FIG. 4 illustrates a schematic diagram of the image processor of FIG. 1.
With reference to FIG. 1, a radiation source A is provided for irradiating a patient or other object to be examined with penetrating radiation such as x-radiation. The radiation attenuation caused by the three dimensional object produces a two dimension projection or shadowgraph of the radiation transmissive properties of the object. A radiation converting means for converting the x-radiation to an optical image such as an image intensifier B is disposed opposite the patient from the source of radiation. A television camera C is optically connected with the image intensifier to view the optical image displayed for converting the optical images into video signals. Video signals produced by the television camera C may be processed by a signal processor D. The frames of the video signal are processed by an image processor E to produce one or a plurality of images for display on a video monitor F.
The radiation source A comprises x-ray tube 10 for generating the x-radiation. The x-ray tube 10 is controlled by a control means or circuit 12 which supplies the appropriate biasing and power to operate the x-ray tube. The x-ray control circuit 12 enables the operator to select the KV and the milliamperes (Ma) used to drive the x-ray tube. These determine the penetrating power and intensity of radiation generated by the x-ray tube. The control circuit 12 also includes an on/off control for supplying power to the x-ray tube to start and stop the x-ray source from emitting x-radiation. An adjustable collimator 14 is disposed adjacent the x-ray tube 10 to shape a beam of radiation emitted by the x-ray source. Although x-radiation is preferred, other forms of radiation, such as gamma, are contemplated by this invention.
The image intensifier B includes a phosphorescent screen on which the optical image is displayed. In the image intensifier of the preferred embodiment, the phosphorescent screen produces light with a wavelength in the green range. Other phosphors which produce light in other wavelengths are also contemplated.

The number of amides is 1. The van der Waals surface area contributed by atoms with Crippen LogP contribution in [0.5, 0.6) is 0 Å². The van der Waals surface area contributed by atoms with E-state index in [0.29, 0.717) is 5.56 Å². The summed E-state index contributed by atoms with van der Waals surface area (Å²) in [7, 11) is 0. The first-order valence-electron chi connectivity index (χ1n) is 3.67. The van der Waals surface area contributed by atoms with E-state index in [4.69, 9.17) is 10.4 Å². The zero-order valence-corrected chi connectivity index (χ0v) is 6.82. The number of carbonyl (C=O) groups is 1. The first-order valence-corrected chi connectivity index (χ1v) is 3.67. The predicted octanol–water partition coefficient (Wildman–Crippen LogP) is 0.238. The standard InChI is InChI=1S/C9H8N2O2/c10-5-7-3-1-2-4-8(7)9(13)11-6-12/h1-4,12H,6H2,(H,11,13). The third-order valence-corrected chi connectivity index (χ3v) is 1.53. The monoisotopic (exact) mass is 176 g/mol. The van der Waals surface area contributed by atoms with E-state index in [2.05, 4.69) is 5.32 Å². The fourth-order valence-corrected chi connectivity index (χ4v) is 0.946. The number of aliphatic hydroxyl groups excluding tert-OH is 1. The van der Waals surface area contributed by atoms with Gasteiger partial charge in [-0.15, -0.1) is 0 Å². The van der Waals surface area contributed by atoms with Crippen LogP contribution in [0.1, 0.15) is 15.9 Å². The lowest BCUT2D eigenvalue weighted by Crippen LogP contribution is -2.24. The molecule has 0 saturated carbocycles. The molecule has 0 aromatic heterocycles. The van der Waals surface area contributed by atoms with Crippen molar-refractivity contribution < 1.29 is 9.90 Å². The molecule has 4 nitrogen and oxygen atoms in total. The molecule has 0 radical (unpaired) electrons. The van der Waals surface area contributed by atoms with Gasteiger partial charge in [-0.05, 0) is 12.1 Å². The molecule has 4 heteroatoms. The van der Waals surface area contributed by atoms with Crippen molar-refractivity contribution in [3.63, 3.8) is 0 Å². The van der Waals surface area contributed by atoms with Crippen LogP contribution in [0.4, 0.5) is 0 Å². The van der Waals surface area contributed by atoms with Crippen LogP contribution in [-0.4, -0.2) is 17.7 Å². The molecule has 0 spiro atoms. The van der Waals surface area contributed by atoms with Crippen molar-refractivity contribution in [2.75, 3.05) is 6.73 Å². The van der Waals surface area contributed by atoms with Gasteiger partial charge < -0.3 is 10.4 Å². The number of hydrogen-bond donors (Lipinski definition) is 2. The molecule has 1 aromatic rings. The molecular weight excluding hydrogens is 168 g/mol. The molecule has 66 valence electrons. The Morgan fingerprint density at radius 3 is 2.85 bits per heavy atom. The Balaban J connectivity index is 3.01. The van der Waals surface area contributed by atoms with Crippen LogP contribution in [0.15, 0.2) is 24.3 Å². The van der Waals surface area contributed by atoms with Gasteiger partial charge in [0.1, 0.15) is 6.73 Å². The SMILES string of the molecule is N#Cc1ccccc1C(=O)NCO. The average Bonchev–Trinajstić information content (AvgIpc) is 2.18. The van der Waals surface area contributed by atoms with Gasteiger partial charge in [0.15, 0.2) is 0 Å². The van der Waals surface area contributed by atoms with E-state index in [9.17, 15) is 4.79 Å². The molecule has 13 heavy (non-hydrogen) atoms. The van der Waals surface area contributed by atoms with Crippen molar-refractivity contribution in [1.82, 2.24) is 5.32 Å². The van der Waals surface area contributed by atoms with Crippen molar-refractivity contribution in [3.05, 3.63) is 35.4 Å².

The television camera C includes a lens 20 which focuses the optical image on the screen of the image intensifier B onto the television tube. The television tube of the preferred embodiment is a lead oxide vidicon 22 which has a lead oxide (PbO) target 24. When the optical image is focused on target 24, the target material releases electrons in proportion to the intensity of light which it is receiving. This causes an electrostatic response in subregions of the target which varies a function of the intensity of the light illuminating each subregion. A swept electron beam behind the target reads the electrostatic response of each subregion of the target. Conventional television electronics 26 control the sweeping of the electron beam and convert the electrostatic response of each subregion into a video signal. The video signal includes analog gray scale portions and a synchronization information portions. The physical phenomena relating to the target capacitance-beam resistance and to electron traps in the target cause the camera, or more specifically the target, to have a transient non-linear response. This transient response occurs in the absence of significant preillumination of the camera, specifically the target, prior to receiving an image. In the transient non-linear response, the amplitude of the gray scale portion of the video signal which is produced in response to a given low intensity of light in the optical image increases over several frames. After several frames, sufficient potential is accumulated on the target and a sufficient number of electron traps are filled that the camera reaches its steady state linear operating region. In the steady state region a given intensity of light, even a low intensity, produces substantially the same amplitude in the gray scale portion of the video signal in every frame.
A bias lighting means 30 is disposed in a position from which it uniformly illuminate the target 24 of the lead oxide vidicon. The bias lighting means 30 includes a light source 32, a power supply 34 for powering the light source, and a switching means 36 for controlling the intensity and whether or not the light source 32 is supplying light. The switching means 36 may be an on/off switch. Alternately, the switching means 36 may further include a high and low intensity setting and an on/off switch for each setting.